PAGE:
Voice of Buffalo Bill Rodeo dead at 87
The North Platte Telegraph
By Kamie Stephen
March 2, 2017Hadley Barrett, a North Platte native and the voice of the Buffalo Bill PRCA Rodeo, has died. He was 87 years old.
“We were so heartbroken this morning to learn of the passing of our old friend Hadley Barrett,” said a Facebook post from NEBRASKAland Days on Thursday morning. “Hadley was our native son who became one of the iconic voices of not only the Buffalo Bill Rodeo, but to an entire generation of rodeo fans.”
Barrett was born Sept. 18, 1929, in North Platte.
According to the ProRodeo Hall of Fame, Barrett formed a dance band called Hadley Barrett and the Westerners. The band played across the region for more than 30 years. Barrett sang and played guitar.
Several comments on the NEBRASKAland Days post mentioned dancing to the band during events like prom. The band even played with Grand Ol’ Opry stars including Jim Reeves, Don Gibson, Johnny Cash and Little Jimmy Dickens. Eventually, Barrett was inducted into the Nebraska Country Music Hall of Fame.
Although Barrett is known for his voice, it wasn’t because of his music. Barrett started his career in rodeo as a competitor, but he ended up behind a microphone when another announcer fell ill.
In 2015, the Rodeo News shared the story behind Barrett’s start in an article titled “On the Trail with Hadley Barrett.” Barrett was friends with a rodeo announcer who’d find a substitute to take the microphone while he climbed up on his bull. Sometimes, the substitute was Barrett.
One evening during a rodeo in Arnold, Barrett’s friend ended up with the flu and asked him to fill in. That was his first full announcement gig.
According to Rodeo News, this first gig led to amateur rodeos across the Midwest asking for Barrett. A committee member from the Buffalo Bill Rodeo told Barrett they wanted his voice for the 1964 rodeo in North Platte.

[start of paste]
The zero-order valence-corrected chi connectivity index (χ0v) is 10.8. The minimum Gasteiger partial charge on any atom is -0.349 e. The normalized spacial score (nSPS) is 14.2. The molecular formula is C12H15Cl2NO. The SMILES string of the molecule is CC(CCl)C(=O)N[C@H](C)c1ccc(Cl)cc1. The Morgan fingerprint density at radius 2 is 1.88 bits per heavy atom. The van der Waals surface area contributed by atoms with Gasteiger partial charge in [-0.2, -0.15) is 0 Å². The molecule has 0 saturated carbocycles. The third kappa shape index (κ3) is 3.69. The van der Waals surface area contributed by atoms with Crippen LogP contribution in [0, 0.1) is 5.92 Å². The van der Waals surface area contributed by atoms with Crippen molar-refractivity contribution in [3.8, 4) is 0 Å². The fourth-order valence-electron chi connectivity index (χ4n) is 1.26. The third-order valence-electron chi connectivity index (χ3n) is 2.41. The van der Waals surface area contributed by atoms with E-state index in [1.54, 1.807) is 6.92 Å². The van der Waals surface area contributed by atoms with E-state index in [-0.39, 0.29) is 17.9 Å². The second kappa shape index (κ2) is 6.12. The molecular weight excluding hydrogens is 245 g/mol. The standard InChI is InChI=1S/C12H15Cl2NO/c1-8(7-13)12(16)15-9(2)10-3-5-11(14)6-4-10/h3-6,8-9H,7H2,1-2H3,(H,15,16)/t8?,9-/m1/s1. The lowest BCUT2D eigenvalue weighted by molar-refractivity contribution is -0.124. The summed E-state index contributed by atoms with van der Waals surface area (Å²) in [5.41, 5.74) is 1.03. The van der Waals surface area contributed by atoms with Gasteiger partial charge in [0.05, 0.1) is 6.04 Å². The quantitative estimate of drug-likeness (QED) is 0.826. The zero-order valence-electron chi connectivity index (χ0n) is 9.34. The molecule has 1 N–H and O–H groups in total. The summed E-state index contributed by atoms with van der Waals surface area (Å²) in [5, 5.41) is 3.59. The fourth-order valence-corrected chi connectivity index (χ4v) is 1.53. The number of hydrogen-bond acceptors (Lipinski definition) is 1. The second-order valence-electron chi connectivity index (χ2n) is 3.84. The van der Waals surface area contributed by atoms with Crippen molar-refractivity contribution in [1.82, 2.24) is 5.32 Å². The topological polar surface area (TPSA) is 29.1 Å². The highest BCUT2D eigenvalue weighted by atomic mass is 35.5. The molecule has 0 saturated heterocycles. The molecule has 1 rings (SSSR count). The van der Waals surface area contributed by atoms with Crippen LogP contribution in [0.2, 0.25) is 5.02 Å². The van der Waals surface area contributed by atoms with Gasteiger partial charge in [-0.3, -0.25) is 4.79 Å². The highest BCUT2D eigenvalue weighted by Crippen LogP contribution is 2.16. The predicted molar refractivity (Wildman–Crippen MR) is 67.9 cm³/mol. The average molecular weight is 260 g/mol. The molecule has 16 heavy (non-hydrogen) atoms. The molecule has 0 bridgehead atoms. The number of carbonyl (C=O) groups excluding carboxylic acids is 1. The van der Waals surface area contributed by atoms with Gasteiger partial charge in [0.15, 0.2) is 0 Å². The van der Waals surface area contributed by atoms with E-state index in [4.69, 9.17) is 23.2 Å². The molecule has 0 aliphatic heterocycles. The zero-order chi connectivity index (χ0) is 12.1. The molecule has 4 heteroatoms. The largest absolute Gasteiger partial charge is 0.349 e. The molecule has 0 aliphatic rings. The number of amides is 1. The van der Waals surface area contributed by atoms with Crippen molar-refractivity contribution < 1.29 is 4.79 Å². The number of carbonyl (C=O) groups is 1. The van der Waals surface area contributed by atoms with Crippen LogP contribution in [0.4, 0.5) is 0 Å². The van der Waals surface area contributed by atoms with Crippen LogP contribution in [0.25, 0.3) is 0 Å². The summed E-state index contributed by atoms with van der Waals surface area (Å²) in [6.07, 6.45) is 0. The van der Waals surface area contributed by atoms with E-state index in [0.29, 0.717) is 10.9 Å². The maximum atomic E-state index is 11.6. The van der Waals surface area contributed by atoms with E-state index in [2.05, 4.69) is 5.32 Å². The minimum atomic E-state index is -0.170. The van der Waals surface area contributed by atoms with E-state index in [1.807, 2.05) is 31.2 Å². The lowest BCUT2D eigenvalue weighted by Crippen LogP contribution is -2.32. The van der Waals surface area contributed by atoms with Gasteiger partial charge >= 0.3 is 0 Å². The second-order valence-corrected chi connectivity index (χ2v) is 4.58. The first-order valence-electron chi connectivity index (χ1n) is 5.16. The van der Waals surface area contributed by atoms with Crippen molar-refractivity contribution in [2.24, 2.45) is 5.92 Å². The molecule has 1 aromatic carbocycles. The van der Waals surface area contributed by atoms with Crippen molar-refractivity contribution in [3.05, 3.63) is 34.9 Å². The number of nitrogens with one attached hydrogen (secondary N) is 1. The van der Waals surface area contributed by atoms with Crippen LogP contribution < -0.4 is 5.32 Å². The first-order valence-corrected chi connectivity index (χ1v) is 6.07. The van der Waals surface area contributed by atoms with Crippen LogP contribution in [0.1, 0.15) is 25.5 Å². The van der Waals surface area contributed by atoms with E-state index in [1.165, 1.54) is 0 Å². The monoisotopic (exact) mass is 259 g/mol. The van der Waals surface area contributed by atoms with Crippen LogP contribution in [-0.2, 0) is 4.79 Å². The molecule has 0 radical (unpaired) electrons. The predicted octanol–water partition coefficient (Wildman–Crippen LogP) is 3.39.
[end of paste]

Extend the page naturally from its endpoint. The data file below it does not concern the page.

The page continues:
The problem was that Barrett wasn’t a Rodeo Cowboys Association cardholder. The RCA told organizers of the Buffalo Bill Rodeo that they couldn’t hire him — and organizers told the RCA that if they couldn’t hire Barrett, they weren’t going to be an RCA rodeo. The RCA made an exception.
Barrett gave up a number of contracts with amateur rodeos and began working for RCA members and increasingly larger rodeos, including the San Antonio Stock Show and Rodeo.
“Hadley had the unique ability to explain idiosyncrasies of rodeo to those less familiar with the sport — he intimately knew the resume of the contestants, would explain the scoring system, and even knew the demeanor and habits of the bucking stock. With kindness and humor, Hadley was an amazing professional — he had the capacity to maintain the same high level energy and engagement for 21 consecutive performances,” a statement from the stock show said.
This was the 28th year in a row that Barrett had announced the event, which ended last week.
During his career Barrett was named PRCA Announcer of the year four times, although he was nominated almost every year. Over the years he had also been chosen to announce the Working Ranch Cowboys Association World Finals, the Canadian Finals Rodeo and the World Championship Rodeo Bullfights and was named the Prairie Circuit Announcer of the Year, the WPRA Announcer of the Year, the World Cup Rodeo Australia announcer, the Winston Pro Rodeo Tour announcer and the Madison Square Gardens announcer.
In 1999, he was inducted into the Pro Rodeo Hall of Fame.
“We are saddened to hear of the loss of a great rodeo announcer and friend of professional rodeo, Hadley Barrett,” Kent Sturman, director of the ProRodeo Hall of Fame and Museum of the American Cowboy, said in an email Thursday. “Hadley was one of the best rodeo announcers of all time and he will be greatly missed.”
Barrett’s ProRodeo Hall of Fame entry states that he was a pioneer of announcing from the back of a horse and was credited with an honest approach to arena accidents and mishaps. Sturman said Barrett was a true professional and a great human being.
“No one will ever be able to fill his boots,” Sturman said.
Born: 9/18/1929, North Platte, Nebraska, U.S.A.
Died: 3/2/2017, Denver Colorado, U.S.A.
Hadley Barrett’s western:
8 Seconds – 1994 (Rodeo Announcer)